Are You Singing?
“David … the sweet psalmist of Israel.” — 2 Samuel 23:1 NKJV
David had the ability to write songs and to sing. His songs were “sweet.” When he played his harp, it soothed Saul’s troubled spirit. When we read his psalms (or songs) our hearts are refreshed and we are brought into close communion with the Lord. His songs must have touched the hearts of those who heard them.
David was a man after God’s own heart (Acts 13:22). This meant that he was always loyal to the Lord and was never tempted to serve other gods as most of the other kings of Israel and Judah did. While David made mistakes, he always loved the Lord with all his heart, soul and mind (Mt. 22:37). His love for the Lord made him happy and his songs reflected it. The Lord must have really enjoyed hearing David sing, and I am sure that the Lord enjoys hearing us sing as well.
Did you know there will be singing in heaven? Revelation 5:9 says, “They sang a new song, saying: ‘You are worthy to take the scroll, and to open its seals; For You were slain, and have redeemed us to God by Your blood out of every tribe and tongue and people and nation.’” In spite of what some of our hymns say, we are told that angels don’t sing because they were not redeemed from the slave market of sin. But we who are saved have reason to sing that they do not have.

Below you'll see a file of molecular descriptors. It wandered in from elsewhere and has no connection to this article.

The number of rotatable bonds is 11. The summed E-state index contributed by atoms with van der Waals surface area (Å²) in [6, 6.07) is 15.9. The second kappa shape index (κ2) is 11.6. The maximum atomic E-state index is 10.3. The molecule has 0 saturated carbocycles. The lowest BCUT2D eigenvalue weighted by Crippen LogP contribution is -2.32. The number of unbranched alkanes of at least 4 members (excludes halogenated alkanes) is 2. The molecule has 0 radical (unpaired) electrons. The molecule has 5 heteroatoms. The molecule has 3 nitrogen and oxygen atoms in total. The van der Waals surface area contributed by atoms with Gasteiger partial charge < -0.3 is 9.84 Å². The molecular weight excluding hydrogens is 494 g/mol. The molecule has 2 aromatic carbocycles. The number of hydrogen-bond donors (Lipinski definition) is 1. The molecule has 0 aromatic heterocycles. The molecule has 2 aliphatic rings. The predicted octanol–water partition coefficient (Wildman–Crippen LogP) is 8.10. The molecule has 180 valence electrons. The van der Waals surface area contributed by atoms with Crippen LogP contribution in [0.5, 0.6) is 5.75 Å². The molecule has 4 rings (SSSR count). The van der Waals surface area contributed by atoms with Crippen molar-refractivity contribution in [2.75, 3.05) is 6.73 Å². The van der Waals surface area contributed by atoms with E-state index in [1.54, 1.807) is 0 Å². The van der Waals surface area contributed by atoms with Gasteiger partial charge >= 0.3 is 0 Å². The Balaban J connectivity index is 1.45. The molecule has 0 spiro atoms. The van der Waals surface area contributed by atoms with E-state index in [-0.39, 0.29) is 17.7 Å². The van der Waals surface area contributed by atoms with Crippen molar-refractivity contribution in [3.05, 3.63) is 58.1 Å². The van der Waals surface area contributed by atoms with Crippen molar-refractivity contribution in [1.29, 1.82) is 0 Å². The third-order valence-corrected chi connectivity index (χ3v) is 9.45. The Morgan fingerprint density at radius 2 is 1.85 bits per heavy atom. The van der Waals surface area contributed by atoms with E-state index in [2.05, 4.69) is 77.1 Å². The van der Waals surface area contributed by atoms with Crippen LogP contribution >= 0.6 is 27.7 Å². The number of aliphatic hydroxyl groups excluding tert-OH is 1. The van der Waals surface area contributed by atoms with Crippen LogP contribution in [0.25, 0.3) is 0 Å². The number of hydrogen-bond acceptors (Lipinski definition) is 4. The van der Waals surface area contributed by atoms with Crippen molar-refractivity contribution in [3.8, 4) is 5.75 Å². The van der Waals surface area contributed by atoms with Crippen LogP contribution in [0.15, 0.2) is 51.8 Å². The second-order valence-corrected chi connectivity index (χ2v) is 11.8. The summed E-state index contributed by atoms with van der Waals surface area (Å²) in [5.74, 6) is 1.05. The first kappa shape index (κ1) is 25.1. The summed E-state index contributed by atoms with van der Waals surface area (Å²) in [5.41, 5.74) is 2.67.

If we are happy, James says we are to sing Psalms (Jas. 5:13). And Paul tells us that if we are filled with the Spirit and if the Word of God is dwelling in us richly, we will make melody in our hearts to the Lord (Eph. 5:19; Col. 3:16). Our singing will be from the heart and while others may enjoy it, the real key is that we enjoy it. Why is it easier to use our tongues to complain, gossip and slander others when instead we should be singing about the fact that we are the redeemed by the Lord? The mountains and hills will be singing in a future day (Isa. 55:12). Even if this prophecy is allegorical, singing is shown to be the natural and spontaneous response of those who are overwhelmed with the awesomeness of God. Because singing out loud seems so unnatural to many in our culture, be warned that if you break forth into song people will probably think you’ve “lost it.”
Today we put headphones on and people sing to us, and often it moves us. But do we ourselves sing? I remember a man who worked in a lumber store many years ago. He was poor and in constant pain, in need of hip surgery. He had every reason to be unhappy. One day, I stopped in to see him and found him at the back of the store working. He didn’t see me come in. As I approached, I realized that he was singing. There was no audience, other than the Lord. But he was happy in the Lord and he was showing it. I think the Lord was impressed. I know I was.
One of the best ways to attract others to the Lord is to be truly happy with Him. Surely, in these difficult days we would like to have others find out what it means to be saved or born again. We would like to see them flee from the coming wrath. And we would like to see them turn from sin, from self, from worldliness and from false gods, and turn to the the living and true God. We would like them to be saved because we know that eternity is long and time is short. Perhaps if there were more heartfelt singing, there would be more people attracted to the Savior we love. We don’t just need choirs performing for an audience, we also need simple people who can’t help but sing because they are enjoying the Lord.
By Bruce Collins
With permission to publish by: Sam Hadley, Grace & Truth, 210 Chestnut St., Danville, IL., USA. Website: www.gtpress.org